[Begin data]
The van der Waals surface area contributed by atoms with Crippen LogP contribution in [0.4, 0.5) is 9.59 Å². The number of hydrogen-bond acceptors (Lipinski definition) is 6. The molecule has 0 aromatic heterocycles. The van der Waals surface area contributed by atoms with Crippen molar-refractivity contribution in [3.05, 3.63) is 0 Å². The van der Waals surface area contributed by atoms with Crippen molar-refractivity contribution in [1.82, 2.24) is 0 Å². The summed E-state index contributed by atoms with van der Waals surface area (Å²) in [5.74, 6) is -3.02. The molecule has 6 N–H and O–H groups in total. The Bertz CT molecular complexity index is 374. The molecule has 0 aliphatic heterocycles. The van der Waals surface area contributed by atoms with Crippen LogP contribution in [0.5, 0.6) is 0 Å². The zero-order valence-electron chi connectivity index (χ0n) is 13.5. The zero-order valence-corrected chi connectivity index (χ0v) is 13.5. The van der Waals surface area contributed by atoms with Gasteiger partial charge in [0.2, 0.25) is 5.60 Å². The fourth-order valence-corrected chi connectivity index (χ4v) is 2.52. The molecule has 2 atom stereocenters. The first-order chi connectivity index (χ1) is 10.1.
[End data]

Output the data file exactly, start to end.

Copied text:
The van der Waals surface area contributed by atoms with Crippen LogP contribution in [0.4, 0.5) is 9.59 Å². The number of hydrogen-bond acceptors (Lipinski definition) is 6. The molecule has 0 aromatic heterocycles. The van der Waals surface area contributed by atoms with Crippen molar-refractivity contribution in [3.05, 3.63) is 0 Å². The van der Waals surface area contributed by atoms with Crippen molar-refractivity contribution in [1.82, 2.24) is 0 Å². The summed E-state index contributed by atoms with van der Waals surface area (Å²) in [5.74, 6) is -3.02. The molecule has 6 N–H and O–H groups in total. The Bertz CT molecular complexity index is 374. The molecule has 0 aliphatic heterocycles. The van der Waals surface area contributed by atoms with Crippen LogP contribution in [0.5, 0.6) is 0 Å². The zero-order valence-electron chi connectivity index (χ0n) is 13.5. The zero-order valence-corrected chi connectivity index (χ0v) is 13.5. The van der Waals surface area contributed by atoms with Gasteiger partial charge in [0.2, 0.25) is 5.60 Å². The fourth-order valence-corrected chi connectivity index (χ4v) is 2.52. The molecule has 2 atom stereocenters. The first-order chi connectivity index (χ1) is 10.1.